Image by WalkingGeek
If you are looking for a better, more biofriendly way to get around Manhattan’s West Side, how about using the High Line. What is the High Line you ask? Well, it’s an environmentally-friendly elevated park which runs for about 1 1/2 miles through the West Side neighborhoods of the Meatpacking District, West Chelsea and Clinton/Hell’s Kitchen.
The High Line features an integrated landscape which combines concrete walkways with naturalistic paintings all within a beautiful park filled with plants, trees, flowers, etc. It also has fixed and movable seating as well as nice lighting and other appealing features. Running high above the crowded Manhattan streets, the High Line literally rescues pedestrians from the crowded, exhaust-filled streets below and transports them into a pleasant walking park 30 feet above.
The original High Line was constructed in the 1930s as part of a massive project to lift freight traffic 30 feet in the air, thus getting dangerous freight trains off Manhattan streets. Last used in 1980, the tracks have been barren and unused for almost 30 years. But back in 1999, a community-based non-profit group formed to save the historic structure, which was under threat of demolition. That group, “Friends of the High Line”, worked in coordination with the City of New York and managed to preserve and refurbish the structure.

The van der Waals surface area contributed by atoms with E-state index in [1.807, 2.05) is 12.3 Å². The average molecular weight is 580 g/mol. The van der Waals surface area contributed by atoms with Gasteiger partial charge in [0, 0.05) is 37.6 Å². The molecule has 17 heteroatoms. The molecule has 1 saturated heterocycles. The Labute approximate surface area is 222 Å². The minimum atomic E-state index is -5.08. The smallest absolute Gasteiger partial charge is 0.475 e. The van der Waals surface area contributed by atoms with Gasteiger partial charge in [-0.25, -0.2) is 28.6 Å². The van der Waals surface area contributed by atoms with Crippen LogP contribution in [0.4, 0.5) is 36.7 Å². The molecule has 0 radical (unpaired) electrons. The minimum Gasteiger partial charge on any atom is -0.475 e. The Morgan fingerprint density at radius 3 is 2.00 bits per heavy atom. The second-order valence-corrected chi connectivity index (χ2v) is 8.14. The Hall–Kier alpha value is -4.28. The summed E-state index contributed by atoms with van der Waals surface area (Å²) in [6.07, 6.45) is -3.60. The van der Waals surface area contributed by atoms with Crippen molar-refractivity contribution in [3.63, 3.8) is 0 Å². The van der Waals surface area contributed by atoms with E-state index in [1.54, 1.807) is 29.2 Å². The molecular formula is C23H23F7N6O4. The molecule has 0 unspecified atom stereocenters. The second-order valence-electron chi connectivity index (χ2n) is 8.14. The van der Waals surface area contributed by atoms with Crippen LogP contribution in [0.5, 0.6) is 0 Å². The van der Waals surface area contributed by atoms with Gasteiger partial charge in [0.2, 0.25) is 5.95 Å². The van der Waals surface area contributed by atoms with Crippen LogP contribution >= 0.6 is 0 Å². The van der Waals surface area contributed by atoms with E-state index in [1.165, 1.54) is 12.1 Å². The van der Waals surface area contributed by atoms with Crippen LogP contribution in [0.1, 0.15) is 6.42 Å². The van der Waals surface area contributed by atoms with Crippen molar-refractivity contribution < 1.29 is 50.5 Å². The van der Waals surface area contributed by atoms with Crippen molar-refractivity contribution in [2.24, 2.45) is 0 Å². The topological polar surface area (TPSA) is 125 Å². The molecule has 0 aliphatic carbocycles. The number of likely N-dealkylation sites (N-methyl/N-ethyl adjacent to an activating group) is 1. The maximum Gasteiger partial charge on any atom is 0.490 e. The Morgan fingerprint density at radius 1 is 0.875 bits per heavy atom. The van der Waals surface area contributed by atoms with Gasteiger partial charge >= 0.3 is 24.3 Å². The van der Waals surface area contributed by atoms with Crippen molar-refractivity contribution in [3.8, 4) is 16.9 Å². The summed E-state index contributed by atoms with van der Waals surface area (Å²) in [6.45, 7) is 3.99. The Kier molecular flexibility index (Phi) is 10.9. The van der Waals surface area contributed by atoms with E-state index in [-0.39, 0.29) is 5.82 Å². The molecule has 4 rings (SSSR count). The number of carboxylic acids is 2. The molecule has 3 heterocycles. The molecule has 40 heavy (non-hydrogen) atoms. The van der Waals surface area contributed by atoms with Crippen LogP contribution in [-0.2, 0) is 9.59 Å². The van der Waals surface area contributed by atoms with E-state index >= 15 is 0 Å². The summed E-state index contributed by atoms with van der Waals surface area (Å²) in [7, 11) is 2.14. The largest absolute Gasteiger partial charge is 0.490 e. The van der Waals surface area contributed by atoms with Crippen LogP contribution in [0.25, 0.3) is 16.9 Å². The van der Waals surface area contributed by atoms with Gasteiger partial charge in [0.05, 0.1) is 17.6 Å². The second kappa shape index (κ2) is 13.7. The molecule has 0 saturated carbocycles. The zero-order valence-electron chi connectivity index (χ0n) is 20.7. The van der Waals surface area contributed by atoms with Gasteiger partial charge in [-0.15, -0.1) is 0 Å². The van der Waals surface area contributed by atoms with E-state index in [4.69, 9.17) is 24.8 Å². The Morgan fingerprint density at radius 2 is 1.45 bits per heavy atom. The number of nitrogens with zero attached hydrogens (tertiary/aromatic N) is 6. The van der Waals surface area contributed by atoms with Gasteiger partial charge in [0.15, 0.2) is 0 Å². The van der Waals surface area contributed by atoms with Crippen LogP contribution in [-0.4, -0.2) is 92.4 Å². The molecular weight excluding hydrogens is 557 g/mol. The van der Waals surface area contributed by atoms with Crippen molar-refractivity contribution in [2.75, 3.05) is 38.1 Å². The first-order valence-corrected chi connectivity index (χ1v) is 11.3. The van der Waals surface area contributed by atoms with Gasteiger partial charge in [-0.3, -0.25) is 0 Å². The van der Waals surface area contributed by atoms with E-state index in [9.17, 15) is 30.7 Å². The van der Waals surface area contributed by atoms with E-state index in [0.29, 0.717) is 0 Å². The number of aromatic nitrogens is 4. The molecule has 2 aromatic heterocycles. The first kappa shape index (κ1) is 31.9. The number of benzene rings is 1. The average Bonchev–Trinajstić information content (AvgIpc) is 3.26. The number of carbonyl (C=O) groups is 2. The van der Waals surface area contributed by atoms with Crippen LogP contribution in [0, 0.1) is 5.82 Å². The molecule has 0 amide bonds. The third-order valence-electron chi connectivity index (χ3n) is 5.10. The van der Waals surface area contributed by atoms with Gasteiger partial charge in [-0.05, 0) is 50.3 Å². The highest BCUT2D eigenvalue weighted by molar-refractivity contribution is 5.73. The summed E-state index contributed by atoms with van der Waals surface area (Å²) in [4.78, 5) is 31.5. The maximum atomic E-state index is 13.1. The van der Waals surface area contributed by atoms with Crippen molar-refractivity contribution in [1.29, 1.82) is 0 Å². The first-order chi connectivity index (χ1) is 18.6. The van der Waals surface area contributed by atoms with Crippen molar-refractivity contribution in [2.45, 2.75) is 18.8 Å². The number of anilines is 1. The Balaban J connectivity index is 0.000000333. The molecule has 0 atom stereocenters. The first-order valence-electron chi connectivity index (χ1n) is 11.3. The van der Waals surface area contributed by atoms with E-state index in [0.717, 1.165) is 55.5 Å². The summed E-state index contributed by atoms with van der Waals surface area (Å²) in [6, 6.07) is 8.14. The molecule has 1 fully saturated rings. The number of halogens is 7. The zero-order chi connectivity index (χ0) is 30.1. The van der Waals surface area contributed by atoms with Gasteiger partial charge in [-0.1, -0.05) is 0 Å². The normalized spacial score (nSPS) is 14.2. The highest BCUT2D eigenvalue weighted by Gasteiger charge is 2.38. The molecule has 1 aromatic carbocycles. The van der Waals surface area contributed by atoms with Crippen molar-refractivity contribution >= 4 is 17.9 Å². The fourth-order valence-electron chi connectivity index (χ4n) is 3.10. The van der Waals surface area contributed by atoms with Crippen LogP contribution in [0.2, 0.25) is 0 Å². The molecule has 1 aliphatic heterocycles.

If you’ve ever been to New York, you’re familiar with the crowded streets, taxi cabs running everywhere (most in serious need of a good fuel additive to at least lessen the exhaust they produce) and crowds pushing along trying to get where they need to go. The High Line cuts through that and takes walking in New York to new heights.
In a big city like New York the fact that city officials and private citizens are taking their time and effort to figure out green and eco-friendly uses for an old elevated track is a good sign. That it also gets pedestrians up and off crowded city streets and walking through a freshly landscaped park, all the better.
Hopefully we’ll see more biofriendly plans like this coming to fruition in crowded, high-pollution cities. Anything that can be done to take an obviously non-green structure and turn it into a green, eco-friendly structure, is a good thing. It means more people are starting to think about recycling and re-using on a bigger scale. Do you have any structures in your city that could use a “green” redevelopment?